Abstract: A radical rethink is necessary around the provision of palliative care.
In a world riven by intense religious protectionism, political disunion and cultural variance, it’s hard to imagine a perception or opinion that is shared by all humans. But there is something: an aversion to pain and the fear of death. Yet this is the calling for those providing palliative care, a currently specialised area of medicine that, it seems, requires profound debate, if not for ourselves, then for the sake of our parents.
Palliative care is something of a mystery because its meaning is enwrapped in misinterpretation. For most laypersons familiar with the term it refers to that care given to those diagnosed with a life-threatening disease, mainly cancer, and who are at the end of their life. It is something provided by hospices and other organisations when doctors have declared there is nothing further they can do.
This interpretation is also shared amongst some state healthcare departments and even various NGOs that offer palliative care. The language they’ve adopted invariably includes an association with death.
The UK-based National Council for Palliative Care refers to their role in helping those “approaching the end of life”; the Canadian national health department speaks of it as “addressing different aspects of end-of-life care”; and a spokesperson for our own Department of Health has described palliative care as “offered by hospices and is provided for those who are terminally ill”.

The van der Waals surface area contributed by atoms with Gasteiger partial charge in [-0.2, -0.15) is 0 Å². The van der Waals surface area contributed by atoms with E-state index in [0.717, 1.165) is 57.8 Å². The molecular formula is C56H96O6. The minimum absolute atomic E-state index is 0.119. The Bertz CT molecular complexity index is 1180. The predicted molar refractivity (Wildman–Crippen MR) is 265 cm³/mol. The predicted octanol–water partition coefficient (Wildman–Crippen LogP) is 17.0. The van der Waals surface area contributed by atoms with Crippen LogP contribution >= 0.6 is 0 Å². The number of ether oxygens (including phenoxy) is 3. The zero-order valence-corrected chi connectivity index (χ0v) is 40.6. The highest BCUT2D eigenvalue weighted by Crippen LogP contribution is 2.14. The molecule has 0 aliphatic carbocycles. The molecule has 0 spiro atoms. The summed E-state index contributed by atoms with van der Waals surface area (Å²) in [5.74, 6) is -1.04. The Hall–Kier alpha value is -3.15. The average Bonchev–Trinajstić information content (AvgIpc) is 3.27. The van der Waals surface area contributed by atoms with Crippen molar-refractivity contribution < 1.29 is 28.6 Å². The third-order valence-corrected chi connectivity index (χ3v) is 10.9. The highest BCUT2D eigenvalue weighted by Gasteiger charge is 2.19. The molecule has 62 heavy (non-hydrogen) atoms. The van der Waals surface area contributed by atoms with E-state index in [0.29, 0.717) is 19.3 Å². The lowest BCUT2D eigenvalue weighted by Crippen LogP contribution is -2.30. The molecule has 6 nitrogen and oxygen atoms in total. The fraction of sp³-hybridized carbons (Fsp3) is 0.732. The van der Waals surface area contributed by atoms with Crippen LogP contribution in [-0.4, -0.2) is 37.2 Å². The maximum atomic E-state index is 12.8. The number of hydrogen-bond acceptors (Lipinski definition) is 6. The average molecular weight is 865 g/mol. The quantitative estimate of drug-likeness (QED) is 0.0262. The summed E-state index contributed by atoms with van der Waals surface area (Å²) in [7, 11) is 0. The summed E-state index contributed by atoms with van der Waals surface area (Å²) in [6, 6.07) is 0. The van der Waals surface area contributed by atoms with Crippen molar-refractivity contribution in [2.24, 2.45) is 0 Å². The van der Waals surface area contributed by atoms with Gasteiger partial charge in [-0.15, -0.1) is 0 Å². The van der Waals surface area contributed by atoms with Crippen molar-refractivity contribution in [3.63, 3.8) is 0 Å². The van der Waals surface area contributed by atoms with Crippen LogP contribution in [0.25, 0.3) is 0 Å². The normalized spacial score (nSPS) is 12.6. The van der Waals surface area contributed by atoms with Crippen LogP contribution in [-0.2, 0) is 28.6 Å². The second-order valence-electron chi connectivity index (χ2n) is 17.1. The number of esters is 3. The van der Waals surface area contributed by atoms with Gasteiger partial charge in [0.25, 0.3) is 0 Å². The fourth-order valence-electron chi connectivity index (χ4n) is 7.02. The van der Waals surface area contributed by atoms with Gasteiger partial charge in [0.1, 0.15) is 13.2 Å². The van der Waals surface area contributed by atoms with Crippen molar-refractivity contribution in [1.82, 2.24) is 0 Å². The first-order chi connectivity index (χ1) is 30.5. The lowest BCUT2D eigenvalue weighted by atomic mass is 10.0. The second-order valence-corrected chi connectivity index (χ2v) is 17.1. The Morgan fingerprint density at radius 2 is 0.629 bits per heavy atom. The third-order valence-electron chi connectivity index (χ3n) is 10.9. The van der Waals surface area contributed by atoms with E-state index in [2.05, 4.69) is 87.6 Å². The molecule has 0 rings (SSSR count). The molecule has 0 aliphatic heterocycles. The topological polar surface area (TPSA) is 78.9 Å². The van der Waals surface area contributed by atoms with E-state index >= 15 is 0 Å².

Dr Liz Gwyther is the Chairperson of the Hospice Palliative Care Association and a senior lecturer in palliative care at UCT, and agrees that because hospices are associated with the provision of palliative care, it has led to a certain element of confusion as to the meaning of the term. In reality, says Dr Gwyther, it’s “applicable from the time of diagnosis of any life-threatening illness.”
Pushed for clarification, Dr Gwyther admits it’s quite a complex discipline and refers to the World Health Organisation’s explanation: An approach that improves the quality of life of patients and their families facing the problem associated with life-threatening illness, through the prevention and relief of suffering by means of early identification and impeccable assessment and treatment of pain and other problems, physical, psychosocial and spiritual.
Note that there is no exclusive reference to terminal illness or end-of-life care; but there is to the treatment of pain, the relief of suffering and a holistic approach to other problems that could compound the condition of the patient.